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People v. Trass

OPINION FILED SEPTEMBER 9, 1985.

THE PEOPLE OF THE STATE OF ILLINOIS, PLAINTIFF-APPELLEE,

v.

JOHN TRASS ET AL., DEFENDANTS-APPELLANTS.



Appeal from the Circuit Court of Cook County; the Hon. Robert L. Massey, Judge, presiding. PRESIDING JUSTICE BUCKLEY DELIVERED THE OPINION OF THE COURT:

Following a joint jury trial with co-defendant Cornelius Boyd, defendants John Trass and Finner Bryant were found guilty of aggravated battery, home invasion and two counts of armed robbery. (Ill. Rev. Stat. 1983, ch. 38, pars. 12-4, 12-11, 18-2.) Trass was sentenced to serve a concurrent sentence of 13 years. Bryant received a concurrent sentence of 15 years. The appeals of Trass and Bryant have been consolidated by this court. Boyd did not join in the appeal.

The following issues are presented for our review: (1) whether the trial court erred in denying Bryant's motion for severance; (2) whether Bryant was denied his sixth amendment right to confront witnesses; (3) whether Trass was proved guilty beyond a reasonable doubt; (4) whether the court erred in allowing a police detective to testify as to one of the victim's nonidentification of two men he previously had erroneously pointed out to the police; and (5) whether certain alleged prosecutorial misconduct resulted in both defendants being denied a fair trial. For the reasons set forth below, we reverse as to Bryant and affirm as to Trass.

Testifying for the State at trial were the victims, brothers Joseph and John Jackson. Joseph testified that on June 29, 1982, at approximately 3:20 a.m., he left his estranged wife's apartment and began walking home to his brother John's apartment located in a Chicago housing project at 120 North Hermitage Avenue. Joseph was carrying $180 in one of his socks and $3 in his pocket. As he approached his brother's apartment building, he saw a group of five men and one woman standing in the lobby. The group included defendants Trass and Bryant, co-defendant Cornelius Boyd and another man later identified as Austin Smith. *fn1 The other group members were not identified.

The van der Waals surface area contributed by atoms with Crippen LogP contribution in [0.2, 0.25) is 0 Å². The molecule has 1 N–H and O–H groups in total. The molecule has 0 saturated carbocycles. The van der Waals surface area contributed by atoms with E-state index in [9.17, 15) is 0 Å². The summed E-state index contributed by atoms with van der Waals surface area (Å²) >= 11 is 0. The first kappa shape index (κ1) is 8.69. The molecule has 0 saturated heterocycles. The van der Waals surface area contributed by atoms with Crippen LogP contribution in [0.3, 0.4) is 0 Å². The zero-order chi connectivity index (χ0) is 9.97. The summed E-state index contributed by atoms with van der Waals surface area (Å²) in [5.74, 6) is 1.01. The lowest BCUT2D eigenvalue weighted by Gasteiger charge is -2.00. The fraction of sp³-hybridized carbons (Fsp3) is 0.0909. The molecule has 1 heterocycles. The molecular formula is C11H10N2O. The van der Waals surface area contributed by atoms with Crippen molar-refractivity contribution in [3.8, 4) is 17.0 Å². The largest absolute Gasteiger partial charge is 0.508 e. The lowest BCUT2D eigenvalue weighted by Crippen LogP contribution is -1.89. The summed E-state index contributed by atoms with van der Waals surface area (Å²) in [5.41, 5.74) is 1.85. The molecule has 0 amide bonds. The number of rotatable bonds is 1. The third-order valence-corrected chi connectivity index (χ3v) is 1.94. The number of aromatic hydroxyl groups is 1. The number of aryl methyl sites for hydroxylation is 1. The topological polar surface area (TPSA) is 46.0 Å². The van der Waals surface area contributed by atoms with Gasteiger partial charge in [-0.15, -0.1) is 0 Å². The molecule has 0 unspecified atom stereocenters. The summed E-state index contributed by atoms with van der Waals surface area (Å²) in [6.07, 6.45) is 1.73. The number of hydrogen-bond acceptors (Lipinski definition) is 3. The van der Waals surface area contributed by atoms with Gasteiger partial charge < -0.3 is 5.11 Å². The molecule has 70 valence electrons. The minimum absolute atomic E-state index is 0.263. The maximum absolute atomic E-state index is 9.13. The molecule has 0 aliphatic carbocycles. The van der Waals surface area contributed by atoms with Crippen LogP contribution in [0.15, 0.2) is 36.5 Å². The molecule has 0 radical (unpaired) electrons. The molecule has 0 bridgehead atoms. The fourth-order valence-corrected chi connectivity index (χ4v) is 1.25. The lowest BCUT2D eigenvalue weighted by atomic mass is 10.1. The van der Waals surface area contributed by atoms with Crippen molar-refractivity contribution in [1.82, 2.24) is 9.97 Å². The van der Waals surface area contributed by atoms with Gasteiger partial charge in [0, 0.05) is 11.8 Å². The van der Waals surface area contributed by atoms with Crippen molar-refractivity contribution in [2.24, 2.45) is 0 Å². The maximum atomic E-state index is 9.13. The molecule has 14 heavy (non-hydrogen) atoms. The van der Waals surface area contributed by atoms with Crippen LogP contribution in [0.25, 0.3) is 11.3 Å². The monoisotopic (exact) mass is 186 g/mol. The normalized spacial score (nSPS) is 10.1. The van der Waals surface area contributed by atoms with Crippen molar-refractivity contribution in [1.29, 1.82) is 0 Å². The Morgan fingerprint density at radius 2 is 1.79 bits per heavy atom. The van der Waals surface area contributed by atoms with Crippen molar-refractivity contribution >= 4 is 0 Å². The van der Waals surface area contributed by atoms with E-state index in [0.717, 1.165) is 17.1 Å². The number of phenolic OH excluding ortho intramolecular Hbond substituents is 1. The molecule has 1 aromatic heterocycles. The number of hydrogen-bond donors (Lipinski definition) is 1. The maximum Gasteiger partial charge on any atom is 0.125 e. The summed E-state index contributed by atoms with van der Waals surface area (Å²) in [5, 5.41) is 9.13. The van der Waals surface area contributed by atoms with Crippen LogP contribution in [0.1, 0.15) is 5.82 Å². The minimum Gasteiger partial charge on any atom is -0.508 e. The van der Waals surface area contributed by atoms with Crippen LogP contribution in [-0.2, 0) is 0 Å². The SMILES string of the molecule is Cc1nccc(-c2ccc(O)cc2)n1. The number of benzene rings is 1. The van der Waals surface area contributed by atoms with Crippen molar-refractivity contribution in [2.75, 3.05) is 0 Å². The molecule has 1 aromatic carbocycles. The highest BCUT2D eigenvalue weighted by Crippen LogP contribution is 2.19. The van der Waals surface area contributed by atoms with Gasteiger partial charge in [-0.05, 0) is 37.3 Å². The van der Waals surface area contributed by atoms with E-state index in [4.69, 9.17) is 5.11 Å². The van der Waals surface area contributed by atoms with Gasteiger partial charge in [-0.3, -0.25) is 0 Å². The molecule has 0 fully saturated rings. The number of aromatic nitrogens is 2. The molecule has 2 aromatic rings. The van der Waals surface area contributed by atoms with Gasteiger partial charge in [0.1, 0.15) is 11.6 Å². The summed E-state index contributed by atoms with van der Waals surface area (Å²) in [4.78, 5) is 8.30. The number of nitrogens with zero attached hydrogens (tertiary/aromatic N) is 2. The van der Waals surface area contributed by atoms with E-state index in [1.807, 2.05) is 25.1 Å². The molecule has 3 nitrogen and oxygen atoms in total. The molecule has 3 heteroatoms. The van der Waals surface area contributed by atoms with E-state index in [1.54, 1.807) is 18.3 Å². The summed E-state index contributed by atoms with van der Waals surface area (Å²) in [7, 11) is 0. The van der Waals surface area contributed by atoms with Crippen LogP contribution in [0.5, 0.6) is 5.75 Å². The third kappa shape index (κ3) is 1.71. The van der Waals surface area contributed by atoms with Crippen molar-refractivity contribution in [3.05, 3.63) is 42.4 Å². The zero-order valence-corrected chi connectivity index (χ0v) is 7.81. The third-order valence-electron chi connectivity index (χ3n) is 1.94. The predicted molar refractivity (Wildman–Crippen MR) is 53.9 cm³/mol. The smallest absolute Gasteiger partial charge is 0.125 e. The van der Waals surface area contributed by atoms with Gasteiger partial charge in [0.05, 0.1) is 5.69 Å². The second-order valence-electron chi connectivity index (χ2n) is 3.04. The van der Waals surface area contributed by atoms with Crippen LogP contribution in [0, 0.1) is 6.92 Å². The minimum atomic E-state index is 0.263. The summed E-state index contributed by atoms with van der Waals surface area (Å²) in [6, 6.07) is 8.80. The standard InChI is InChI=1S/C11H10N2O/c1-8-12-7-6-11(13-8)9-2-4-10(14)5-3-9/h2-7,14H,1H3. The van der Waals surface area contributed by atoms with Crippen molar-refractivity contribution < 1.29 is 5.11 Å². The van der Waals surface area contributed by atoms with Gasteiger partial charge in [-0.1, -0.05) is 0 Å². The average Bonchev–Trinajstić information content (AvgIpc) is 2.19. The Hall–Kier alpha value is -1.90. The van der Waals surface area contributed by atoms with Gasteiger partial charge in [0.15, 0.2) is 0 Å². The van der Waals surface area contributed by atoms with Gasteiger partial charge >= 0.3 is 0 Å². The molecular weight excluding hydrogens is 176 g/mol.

Joseph testified that after noticing the group, he decided to walk around to the other side of the building. Upon doing so, he was approached by Bryant, who put a gun to his head and demanded money. Bryant then took the $183 from Joseph's sock and pocket and began beating him. Joseph stated that the rest of the group members joined in the beating. At that point, Joseph broke free and fled up the stairs to the fifth floor, but then fell and was caught by Bryant who demanded more money from him, threatening to "blow his brains out." When Joseph responded that his wife had money upstairs, the entire group, including Trass, got into an elevator and accompanied Joseph to his brother John's apartment. When John answered the door, the group forced their way inside the apartment.

Both Joseph and John testified as to the events inside John's apartment. Their testimony established that Austin Smith initially held John at gunpoint in the kitchen while Bryant took Joseph into a bedroom and forced him to search through a closet to find more money. Bryant took John's shotgun from the closet. Shortly thereafter, Smith, John and the unidentified female member of the group entered the bedroom. As Joseph continued to search through the closet, John was robbed and then blindfolded and forced to lie face down on the bed.